- The Cathedral and the Bazaar is the book of essays first published online in 1997 by ‘hacker philosopher’ Eric S. Raymond on the impact of open source software on technology and indeed the wider world. The title comes from Raymond’s analogy for two fundamentally different ways of developing free software: the ‘cathedral’ model in which source code is available with each software release but the code developed between releases is restricted to an exclusive group of software developers; and the ‘bazaar‘ model in which the code is developed over the internet in full view of the public. Raymond argues that the latter approach is better – the more widely available the source code is for public testing, scrutiny and experimentation, the more rapidly all software bugs will be discovered. Raymond’s evangelism helped to persuade Netscape to release their browser as open source software and promoted Linus Torvalds and the Linux project.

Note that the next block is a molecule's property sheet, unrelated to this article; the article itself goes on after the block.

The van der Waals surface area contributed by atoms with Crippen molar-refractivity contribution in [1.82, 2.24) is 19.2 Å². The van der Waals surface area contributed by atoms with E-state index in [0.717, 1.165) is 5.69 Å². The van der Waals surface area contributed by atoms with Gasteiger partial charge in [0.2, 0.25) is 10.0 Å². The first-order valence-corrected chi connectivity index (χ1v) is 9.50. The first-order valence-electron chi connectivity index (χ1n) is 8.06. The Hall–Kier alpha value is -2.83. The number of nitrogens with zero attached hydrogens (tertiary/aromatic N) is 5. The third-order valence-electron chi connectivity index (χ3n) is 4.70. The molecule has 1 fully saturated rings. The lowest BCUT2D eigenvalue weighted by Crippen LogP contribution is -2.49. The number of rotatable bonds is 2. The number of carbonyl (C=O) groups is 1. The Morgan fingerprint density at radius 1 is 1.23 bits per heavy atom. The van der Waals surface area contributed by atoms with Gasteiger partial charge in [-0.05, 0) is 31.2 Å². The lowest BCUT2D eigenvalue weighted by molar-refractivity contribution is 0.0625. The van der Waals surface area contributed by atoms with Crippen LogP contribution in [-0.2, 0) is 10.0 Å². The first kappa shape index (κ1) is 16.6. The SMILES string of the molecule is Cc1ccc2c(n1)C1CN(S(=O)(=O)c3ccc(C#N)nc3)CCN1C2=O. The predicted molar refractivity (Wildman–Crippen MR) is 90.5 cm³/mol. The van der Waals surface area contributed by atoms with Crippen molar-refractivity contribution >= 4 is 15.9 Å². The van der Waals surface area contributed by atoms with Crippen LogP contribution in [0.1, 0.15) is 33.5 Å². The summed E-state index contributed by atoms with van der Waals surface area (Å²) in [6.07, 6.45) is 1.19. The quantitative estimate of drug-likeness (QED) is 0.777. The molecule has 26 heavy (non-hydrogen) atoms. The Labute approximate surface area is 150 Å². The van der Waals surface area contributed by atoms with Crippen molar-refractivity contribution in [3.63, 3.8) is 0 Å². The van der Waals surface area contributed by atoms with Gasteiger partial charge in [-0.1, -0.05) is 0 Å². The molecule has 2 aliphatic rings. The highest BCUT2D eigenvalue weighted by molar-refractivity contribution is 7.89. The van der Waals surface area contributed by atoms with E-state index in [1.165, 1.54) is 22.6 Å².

- Out of Netscape came the Mozilla project. ‘Mozilla’ is the everyday name for the free and open source software project founded in 1998 to create a next-generation range of software for the internet, most famously the Firefox browser and Thunderbird email application. The organization was formally registered as a non-profit organization in 2003 as the Mozilla Foundation. Mozilla’s Manifesto sets out the organisation’s principles which it believes are critical for the internet to continue to benefit the public good as well generate commercial activity – the project uses a community-based approach to create world-class open source software and to develop new types of collaborative activities.
Even if you’re not interested in software or in technology generally, these manifestos are worth reading for the revolution in thinking and practice that they represent, and which continues to affect our lives everyday. And of course they also echo and have inspired much of our thinking in this project on how we can collaborate in order to improve social policy.